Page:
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British Legion insists Remembrance Day is a matter of personal choice after Cambridge student decision sparks major row

By Adrian Curtis


Students in Cambridge receive death threats after calls for more Remembrance Day support were rejected

The Royal British Legion insist that whether people decide to celebrate Remembrance Day must remain a matter of ‘personal choice’ after Cambridge university students sparked a major row by refusing to support it.

Some students have since received death threats and ‘extreme online abuse’ after a proposal to encourage more students to remember British war veterans on Remembrance Day was rejected.

A motion, proposed by the Cambridge University Conservative Association (CUCA), urged the university to undertake greater recognition of the nation’s war vets, particularly on Remembrance Day.

But it was replaced by an alternative version which removed the words ‘British war veterans’ and ‘Remembrance Day’ in order to reflect the university’s international status.

The amendment also crossed out that the ‘general valour, courage and heroism of serving and formerly serving members of the British armed forces is deserving of our sympathy’.

The decision prompted widespread condemnation, both locally and nationally, but the Royal British Legion, who run the Poppy Appeal, said it was up to individuals make their own choice.

A spokesperson for the RBL said: ‘We take the view that Remembrance honours the sacrifices and contributions our Armed Forces community have made in defence of freedom, and so how people choose to Remember, or not to, must be a matter of personal choice. If Remembrance became compulsory it would lose its meaning and significance.”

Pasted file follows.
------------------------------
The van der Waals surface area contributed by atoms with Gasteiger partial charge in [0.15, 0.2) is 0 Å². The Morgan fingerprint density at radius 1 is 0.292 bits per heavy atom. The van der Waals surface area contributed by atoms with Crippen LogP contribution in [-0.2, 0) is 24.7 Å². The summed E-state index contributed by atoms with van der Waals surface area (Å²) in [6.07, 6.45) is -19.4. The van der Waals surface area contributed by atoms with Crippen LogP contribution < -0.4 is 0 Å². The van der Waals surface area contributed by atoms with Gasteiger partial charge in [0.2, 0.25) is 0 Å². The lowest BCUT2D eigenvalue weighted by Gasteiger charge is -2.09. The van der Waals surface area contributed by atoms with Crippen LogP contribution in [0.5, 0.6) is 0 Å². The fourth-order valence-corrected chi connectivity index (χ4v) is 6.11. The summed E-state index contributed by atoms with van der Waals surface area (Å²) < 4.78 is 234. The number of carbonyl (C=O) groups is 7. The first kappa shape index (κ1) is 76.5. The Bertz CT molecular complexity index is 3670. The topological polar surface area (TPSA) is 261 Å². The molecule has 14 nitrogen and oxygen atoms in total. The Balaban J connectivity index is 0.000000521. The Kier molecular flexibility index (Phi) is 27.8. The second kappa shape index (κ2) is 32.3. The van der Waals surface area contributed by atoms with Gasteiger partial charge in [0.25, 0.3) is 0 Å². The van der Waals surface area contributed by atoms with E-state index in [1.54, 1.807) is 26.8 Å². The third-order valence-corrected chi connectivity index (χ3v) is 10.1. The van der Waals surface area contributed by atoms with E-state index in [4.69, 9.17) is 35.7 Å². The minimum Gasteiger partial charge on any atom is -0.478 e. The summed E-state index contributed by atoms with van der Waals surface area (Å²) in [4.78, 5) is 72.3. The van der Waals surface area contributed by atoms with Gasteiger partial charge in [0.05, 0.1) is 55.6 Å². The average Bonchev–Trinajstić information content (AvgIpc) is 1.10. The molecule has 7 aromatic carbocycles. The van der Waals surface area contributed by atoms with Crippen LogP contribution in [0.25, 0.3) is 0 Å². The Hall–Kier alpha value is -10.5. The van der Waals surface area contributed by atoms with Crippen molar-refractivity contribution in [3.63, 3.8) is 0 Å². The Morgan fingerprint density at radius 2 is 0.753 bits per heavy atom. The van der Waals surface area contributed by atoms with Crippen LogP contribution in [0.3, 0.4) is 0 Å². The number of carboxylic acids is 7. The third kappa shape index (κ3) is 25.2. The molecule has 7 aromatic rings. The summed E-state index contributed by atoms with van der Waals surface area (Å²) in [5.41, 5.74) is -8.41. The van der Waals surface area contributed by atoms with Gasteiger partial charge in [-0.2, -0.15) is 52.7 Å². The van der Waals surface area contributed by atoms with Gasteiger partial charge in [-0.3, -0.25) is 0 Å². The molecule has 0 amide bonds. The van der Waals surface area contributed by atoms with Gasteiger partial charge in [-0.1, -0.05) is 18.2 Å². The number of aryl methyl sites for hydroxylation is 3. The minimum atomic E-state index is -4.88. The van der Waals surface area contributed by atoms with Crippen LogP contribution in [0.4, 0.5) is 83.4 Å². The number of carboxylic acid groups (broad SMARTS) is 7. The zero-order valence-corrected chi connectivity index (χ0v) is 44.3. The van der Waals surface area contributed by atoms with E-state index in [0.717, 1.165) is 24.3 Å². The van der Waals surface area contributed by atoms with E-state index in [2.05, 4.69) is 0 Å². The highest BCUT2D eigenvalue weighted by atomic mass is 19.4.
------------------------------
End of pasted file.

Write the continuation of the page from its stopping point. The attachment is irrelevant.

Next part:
Timur Coskun, chairman of CUCA, said: “It’s such a shame that you don’t see many students wearing poppies around Remembrance Day. To vote our motion down is downright disgusting.

“This is the 100th year since the end of the First World War and for CUSU not to recognise that is just not right. It’s disrespectful”.

Cambridgeshire and Peterborough Mayor James Palmer: “This decision brings great shame to Cambridge and the good name of this otherwise fine institution. We must never normalise such disdain towards our armed forces.”

Even footballers condemned the decision with former Arsenal full-back Lee Dixon tweeting: “Sums this generation up. No words. No two words. Disgusting. Disrespectful”.


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